The Albums of 2012 (#9): The Twilight Sad – No One Can Ever Know (FatCat)
“It's been a strange year,” confesses The Twilight Sad’s de facto spokesman James Graham, ‘still jetlagged oot his nut’ from a successful run in the US alongside sometime touring compadres Errors. Having spent the summer in exile from the UK festival scene, praise for the Kilsyth trio’s chilling, electro-tinged third album was a heartening boost. “There were a lot of highlights,” he elaborates. “We were overwhelmed by how well the album was received. But this has also been one of the hardest years in the band.”
If The Twilight Sad’s swan dive into shoegaze territory with 2009’s Forget the Night Ahead blindsided those hoping for a regurgitation of their startling debut Fourteen Autumns & Fifteen Winters, No One Can Ever Know led them further down the rabbit hole. Forward-looking, yet imbued with the DNA of their spiritual ancestors, the album makes tasteful nods to everyone from The Cure (see Nil’s masterfully executed gothic atmosphere) and vintage Manics (the bridge to Don’t Move is pure Holy Bible) to Depeche Mode (Another Bed shows they can create sinister electro anti-anthems worthy of the greats).
Framed by guitarist Andy MacFarlane’s austere musical vision, James’s typically cryptic and evocative lyrics – delivered in that unmistakable brogue – remain a compelling point of interest. “I wouldn't have done anything differently on No One Can Ever Know,” he offers in retrospect. “We produced exactly what we wanted to. I'm still extremely proud of this album.” To boot, the band recently released a remix companion album, featuring radical synth-heavy reinterpretations by kindred spirits and fellow magpies-in-arms such as The Horrors and Liars.
So why the long faces? With three albums and countless successful tours – at home, across the pond and throughout Europe – under their collective belts, you’d imagine that this rock'n'roll caper should be getting easier. “We love what we do and we're very lucky to have been given the opportunities that we have,” affirms James. “[Our] passion to write music and play live is as strong as it ever was, but in a business that craves the ‘next big thing,’ things aren’t going to come easily to a band that writes music like ours. Not that I ever wanted them to; I knew from day one we'd need to work extra hard to make this band work and thought if we put the work in and stayed true to ourselves some pay-offs would hopefully come our way.”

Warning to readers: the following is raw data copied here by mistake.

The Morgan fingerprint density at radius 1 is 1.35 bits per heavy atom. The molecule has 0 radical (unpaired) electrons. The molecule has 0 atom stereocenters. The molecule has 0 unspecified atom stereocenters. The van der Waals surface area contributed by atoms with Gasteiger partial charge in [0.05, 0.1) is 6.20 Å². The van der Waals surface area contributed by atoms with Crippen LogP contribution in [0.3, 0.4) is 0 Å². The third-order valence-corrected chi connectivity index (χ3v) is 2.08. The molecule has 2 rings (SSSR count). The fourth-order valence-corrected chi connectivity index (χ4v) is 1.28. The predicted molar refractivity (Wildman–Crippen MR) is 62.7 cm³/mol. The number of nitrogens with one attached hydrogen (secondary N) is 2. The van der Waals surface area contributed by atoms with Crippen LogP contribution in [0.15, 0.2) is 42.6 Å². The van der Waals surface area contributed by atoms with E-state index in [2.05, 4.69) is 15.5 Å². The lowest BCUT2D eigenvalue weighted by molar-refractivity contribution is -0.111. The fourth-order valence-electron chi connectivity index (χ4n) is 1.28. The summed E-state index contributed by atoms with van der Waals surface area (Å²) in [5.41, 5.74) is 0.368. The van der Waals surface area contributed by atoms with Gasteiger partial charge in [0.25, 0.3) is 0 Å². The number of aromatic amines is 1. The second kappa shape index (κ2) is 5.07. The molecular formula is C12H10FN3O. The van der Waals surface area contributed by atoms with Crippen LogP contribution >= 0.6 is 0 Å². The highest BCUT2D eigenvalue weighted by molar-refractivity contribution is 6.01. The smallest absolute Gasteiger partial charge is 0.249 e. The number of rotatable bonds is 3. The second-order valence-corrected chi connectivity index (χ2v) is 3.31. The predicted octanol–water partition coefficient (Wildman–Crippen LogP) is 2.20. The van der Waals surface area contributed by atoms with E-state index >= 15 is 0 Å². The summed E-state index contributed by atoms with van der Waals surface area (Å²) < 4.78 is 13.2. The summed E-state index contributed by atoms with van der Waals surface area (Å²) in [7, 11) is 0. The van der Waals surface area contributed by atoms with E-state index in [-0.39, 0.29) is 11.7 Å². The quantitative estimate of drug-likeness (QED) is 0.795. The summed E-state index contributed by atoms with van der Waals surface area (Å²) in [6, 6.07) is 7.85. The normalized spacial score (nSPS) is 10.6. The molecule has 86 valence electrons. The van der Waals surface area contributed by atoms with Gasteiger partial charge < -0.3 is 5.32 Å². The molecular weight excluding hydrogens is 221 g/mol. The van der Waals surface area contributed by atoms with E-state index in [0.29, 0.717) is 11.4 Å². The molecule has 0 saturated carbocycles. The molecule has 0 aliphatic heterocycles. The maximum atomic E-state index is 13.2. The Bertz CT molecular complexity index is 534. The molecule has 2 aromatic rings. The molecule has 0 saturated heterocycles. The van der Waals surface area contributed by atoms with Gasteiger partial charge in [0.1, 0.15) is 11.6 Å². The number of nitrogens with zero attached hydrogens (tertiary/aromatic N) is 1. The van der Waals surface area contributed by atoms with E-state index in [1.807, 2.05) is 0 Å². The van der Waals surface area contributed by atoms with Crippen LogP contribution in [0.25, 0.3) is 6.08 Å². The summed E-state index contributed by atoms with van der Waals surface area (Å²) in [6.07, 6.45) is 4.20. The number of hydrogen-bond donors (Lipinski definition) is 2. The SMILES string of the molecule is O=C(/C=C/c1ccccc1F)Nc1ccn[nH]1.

While T4-endorsed Top Shop rock continues to dominate the airwaves, it’s a thrill to see The Twilight Sad roll the dice with such conviction. But the question remains: Where is the upward trajectory for a Scottish band that won’t do the dance with mainstream radio? In Katowice, it would appear. “We didn't play many festivals this year, which was disappointing – we were told on several occasions that we're ‘not a festival band,’” says James. “I think that was proved to be wrong when we played in front of three thousand people at a festival in Poland. We might move to Eastern Europe.”
Undeterred by the fickle politics of the industry, the band’s attention now turns to album number four. “We’re in the middle of writing it just now,” James reveals. “I really hope we can have something new out in 2013. No One Can Ever Know has opened the door to so many ideas and things we can do musically. I think it's going to be a big sounding album. Our fourth album will be very important in deciding the future of this band.”
Before they bunker down to “writing, demoing, moaning and drinking” their way through Hogmanay, there’s the tantalising prospect of their forthcoming headline gig at the Barrowlands alongside Fat Cat comrades-in-arms We Were Promised Jetpacks and heavy-handed West Coast riff-lords, Holy Mountain. “We haven't even played the gig yet but I'm hoping it will be a career highlight,” he says. "I think it will be. The support we receive from home never fails to amaze me." See you down the front?